Creating a prototype that demonstrates functionality of an application in development can positively impact final design as well as the overall project. Here are six ways interactive prototypes can help your application initiative:
1. Bringing the user interface design to life.
While end users can view and comment on a paper-based version of an application, they will not be able to fully understand the nature of key interactions until the application is developed. Creating a clickable prototype is the next logical step in design and brings a design to life.
2. Allowing users to provide valuable feedback within the proper context.
By using a prototype, data within the context of the entire application demonstrates scenarios in a form that users can understand. Since users see the appearance of a working application their feedback will be almost as valuable as having the fully-functional application.
3. Helping reduce overall development time.
When prototype development is not part of the process, design changes found during development can affect code. Recoding an application during the development phase can take a great deal more time and effort and significantly impact the development schedule. In addition, recoding an application due to post production usability issues can be costly. Making multiple changes to a prototype is much simpler and provides timely user feedback—keeping the focus on coding the site/application versus worrying about rework due to pre- and post-production usability issues.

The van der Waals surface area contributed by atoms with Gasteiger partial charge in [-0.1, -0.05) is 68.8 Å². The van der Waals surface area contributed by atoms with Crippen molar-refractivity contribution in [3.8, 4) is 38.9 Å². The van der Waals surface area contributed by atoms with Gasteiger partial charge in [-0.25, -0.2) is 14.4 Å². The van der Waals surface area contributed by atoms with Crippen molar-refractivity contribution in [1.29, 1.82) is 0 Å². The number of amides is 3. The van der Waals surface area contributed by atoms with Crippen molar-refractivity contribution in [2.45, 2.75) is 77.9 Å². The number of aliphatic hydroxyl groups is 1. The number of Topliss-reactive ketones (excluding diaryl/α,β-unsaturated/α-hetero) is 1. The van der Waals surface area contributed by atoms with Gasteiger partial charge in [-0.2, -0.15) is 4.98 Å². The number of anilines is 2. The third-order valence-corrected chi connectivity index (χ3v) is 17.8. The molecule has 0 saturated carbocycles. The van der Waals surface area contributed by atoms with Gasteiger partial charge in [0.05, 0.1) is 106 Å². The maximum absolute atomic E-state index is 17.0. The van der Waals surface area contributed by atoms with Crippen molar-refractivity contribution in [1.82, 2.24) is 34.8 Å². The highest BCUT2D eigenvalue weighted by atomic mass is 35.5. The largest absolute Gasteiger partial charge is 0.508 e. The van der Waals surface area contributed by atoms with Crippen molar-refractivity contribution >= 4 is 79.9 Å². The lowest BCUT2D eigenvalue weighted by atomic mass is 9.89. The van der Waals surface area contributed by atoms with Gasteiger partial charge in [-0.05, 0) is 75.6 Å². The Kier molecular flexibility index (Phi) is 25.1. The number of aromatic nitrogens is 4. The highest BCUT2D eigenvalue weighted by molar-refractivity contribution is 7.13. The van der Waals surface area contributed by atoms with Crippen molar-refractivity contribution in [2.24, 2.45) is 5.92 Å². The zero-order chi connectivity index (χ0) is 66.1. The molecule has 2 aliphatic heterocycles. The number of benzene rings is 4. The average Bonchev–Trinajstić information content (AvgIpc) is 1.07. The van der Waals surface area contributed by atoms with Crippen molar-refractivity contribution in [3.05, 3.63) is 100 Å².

4. Acting as a useful reference tool for developers.
Prototypes can be used to illustrate functionality in a way that screen specifications cannot. For example, if developers need to understand how a specific widget or control is intended to work, they can use the prototype to answer functionality questions.
5. Confirming a common vision among users and stakeholders.
A prototype allows key stakeholders within the organization an opportunity to see the application design as it was intended to be used, including buttons and interactions working in a manner that is as close to the final product as possible. Most key stakeholders are not designers or developers. They are end users of applications and are used to seeing an application in its working state. When static, non-interactive prototypes are delivered to these key decision makers, more time is spent discussing and describing how a particular feature is going to work and less time on understanding the overall design. When key stakeholders have the ability to interact with the final application design, the buy in process and ongoing support is usually stronger.
6. Creating excitement within the organization
Prototypes can also be used as a powerful tool to communicate positive progress and reveal the next tangible step towards producing the application, creating excitement within the organization.